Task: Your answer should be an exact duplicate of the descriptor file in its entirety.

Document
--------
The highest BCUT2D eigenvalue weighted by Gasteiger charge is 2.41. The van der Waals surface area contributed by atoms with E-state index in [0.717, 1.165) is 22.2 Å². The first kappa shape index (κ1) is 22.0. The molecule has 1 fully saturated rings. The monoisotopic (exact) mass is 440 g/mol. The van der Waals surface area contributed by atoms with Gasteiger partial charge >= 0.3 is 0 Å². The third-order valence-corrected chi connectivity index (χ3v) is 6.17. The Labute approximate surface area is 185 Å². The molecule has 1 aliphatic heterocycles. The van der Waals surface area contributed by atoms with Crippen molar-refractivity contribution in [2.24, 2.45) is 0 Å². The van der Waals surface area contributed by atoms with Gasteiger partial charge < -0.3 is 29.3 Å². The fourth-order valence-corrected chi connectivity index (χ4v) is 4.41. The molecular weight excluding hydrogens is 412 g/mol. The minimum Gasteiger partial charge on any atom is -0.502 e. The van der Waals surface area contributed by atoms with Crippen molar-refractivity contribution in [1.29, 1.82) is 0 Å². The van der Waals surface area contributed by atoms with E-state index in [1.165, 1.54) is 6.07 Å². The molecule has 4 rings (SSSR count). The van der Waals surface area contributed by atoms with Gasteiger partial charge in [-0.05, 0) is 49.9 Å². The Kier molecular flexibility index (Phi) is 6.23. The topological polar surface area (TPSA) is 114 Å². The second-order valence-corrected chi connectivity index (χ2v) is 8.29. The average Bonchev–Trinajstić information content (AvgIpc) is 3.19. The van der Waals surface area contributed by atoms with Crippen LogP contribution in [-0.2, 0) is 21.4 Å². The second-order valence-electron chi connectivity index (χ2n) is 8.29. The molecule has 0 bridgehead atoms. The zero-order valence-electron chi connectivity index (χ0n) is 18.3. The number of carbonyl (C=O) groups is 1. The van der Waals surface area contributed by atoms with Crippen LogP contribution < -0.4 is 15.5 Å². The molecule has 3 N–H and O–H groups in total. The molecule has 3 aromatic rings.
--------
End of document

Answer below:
The highest BCUT2D eigenvalue weighted by Gasteiger charge is 2.41. The van der Waals surface area contributed by atoms with E-state index in [0.717, 1.165) is 22.2 Å². The first kappa shape index (κ1) is 22.0. The molecule has 1 fully saturated rings. The monoisotopic (exact) mass is 440 g/mol. The van der Waals surface area contributed by atoms with Gasteiger partial charge >= 0.3 is 0 Å². The third-order valence-corrected chi connectivity index (χ3v) is 6.17. The Labute approximate surface area is 185 Å². The molecule has 1 aliphatic heterocycles. The van der Waals surface area contributed by atoms with Crippen molar-refractivity contribution in [2.24, 2.45) is 0 Å². The van der Waals surface area contributed by atoms with Gasteiger partial charge < -0.3 is 29.3 Å². The fourth-order valence-corrected chi connectivity index (χ4v) is 4.41. The molecular weight excluding hydrogens is 412 g/mol. The minimum Gasteiger partial charge on any atom is -0.502 e. The van der Waals surface area contributed by atoms with Crippen molar-refractivity contribution in [1.29, 1.82) is 0 Å². The van der Waals surface area contributed by atoms with E-state index in [1.165, 1.54) is 6.07 Å². The molecule has 4 rings (SSSR count). The van der Waals surface area contributed by atoms with Gasteiger partial charge in [-0.05, 0) is 49.9 Å². The Kier molecular flexibility index (Phi) is 6.23. The topological polar surface area (TPSA) is 114 Å². The second-order valence-corrected chi connectivity index (χ2v) is 8.29. The average Bonchev–Trinajstić information content (AvgIpc) is 3.19. The van der Waals surface area contributed by atoms with Crippen LogP contribution in [-0.2, 0) is 21.4 Å². The second-order valence-electron chi connectivity index (χ2n) is 8.29. The molecule has 0 bridgehead atoms. The zero-order valence-electron chi connectivity index (χ0n) is 18.3. The number of carbonyl (C=O) groups is 1. The van der Waals surface area contributed by atoms with Crippen LogP contribution < -0.4 is 15.5 Å². The molecule has 3 N–H and O–H groups in total. The molecule has 3 aromatic rings.